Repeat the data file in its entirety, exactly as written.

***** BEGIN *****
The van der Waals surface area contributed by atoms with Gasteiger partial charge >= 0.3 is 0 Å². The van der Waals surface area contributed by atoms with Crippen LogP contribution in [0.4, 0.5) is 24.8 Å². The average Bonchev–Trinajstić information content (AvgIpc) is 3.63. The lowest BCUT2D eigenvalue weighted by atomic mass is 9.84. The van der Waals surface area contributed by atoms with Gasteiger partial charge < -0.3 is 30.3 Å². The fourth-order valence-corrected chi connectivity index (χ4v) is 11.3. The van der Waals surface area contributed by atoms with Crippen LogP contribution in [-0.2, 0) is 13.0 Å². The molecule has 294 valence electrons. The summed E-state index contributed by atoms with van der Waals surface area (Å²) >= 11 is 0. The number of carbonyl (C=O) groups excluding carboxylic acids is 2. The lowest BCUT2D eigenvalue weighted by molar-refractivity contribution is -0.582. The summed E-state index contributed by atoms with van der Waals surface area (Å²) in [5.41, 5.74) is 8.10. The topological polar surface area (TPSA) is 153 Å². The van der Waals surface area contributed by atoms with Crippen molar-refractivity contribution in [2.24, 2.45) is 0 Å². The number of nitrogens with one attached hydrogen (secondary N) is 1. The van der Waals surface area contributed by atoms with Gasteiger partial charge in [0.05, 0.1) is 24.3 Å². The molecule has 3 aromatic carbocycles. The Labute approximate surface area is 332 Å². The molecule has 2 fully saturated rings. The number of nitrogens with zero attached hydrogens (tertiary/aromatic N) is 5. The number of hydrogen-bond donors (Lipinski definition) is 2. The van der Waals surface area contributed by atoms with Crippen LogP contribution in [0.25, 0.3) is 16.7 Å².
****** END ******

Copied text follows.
The van der Waals surface area contributed by atoms with Gasteiger partial charge >= 0.3 is 0 Å². The van der Waals surface area contributed by atoms with Crippen LogP contribution in [0.4, 0.5) is 24.8 Å². The average Bonchev–Trinajstić information content (AvgIpc) is 3.63. The lowest BCUT2D eigenvalue weighted by atomic mass is 9.84. The van der Waals surface area contributed by atoms with Gasteiger partial charge < -0.3 is 30.3 Å². The fourth-order valence-corrected chi connectivity index (χ4v) is 11.3. The van der Waals surface area contributed by atoms with Crippen LogP contribution in [-0.2, 0) is 13.0 Å². The molecule has 294 valence electrons. The summed E-state index contributed by atoms with van der Waals surface area (Å²) >= 11 is 0. The number of carbonyl (C=O) groups excluding carboxylic acids is 2. The lowest BCUT2D eigenvalue weighted by molar-refractivity contribution is -0.582. The summed E-state index contributed by atoms with van der Waals surface area (Å²) in [5.41, 5.74) is 8.10. The topological polar surface area (TPSA) is 153 Å². The van der Waals surface area contributed by atoms with Crippen molar-refractivity contribution in [2.24, 2.45) is 0 Å². The number of nitrogens with one attached hydrogen (secondary N) is 1. The van der Waals surface area contributed by atoms with Gasteiger partial charge in [0.05, 0.1) is 24.3 Å². The molecule has 3 aromatic carbocycles. The Labute approximate surface area is 332 Å². The molecule has 2 fully saturated rings. The number of nitrogens with zero attached hydrogens (tertiary/aromatic N) is 5. The number of hydrogen-bond donors (Lipinski definition) is 2. The van der Waals surface area contributed by atoms with Crippen LogP contribution in [0.25, 0.3) is 16.7 Å².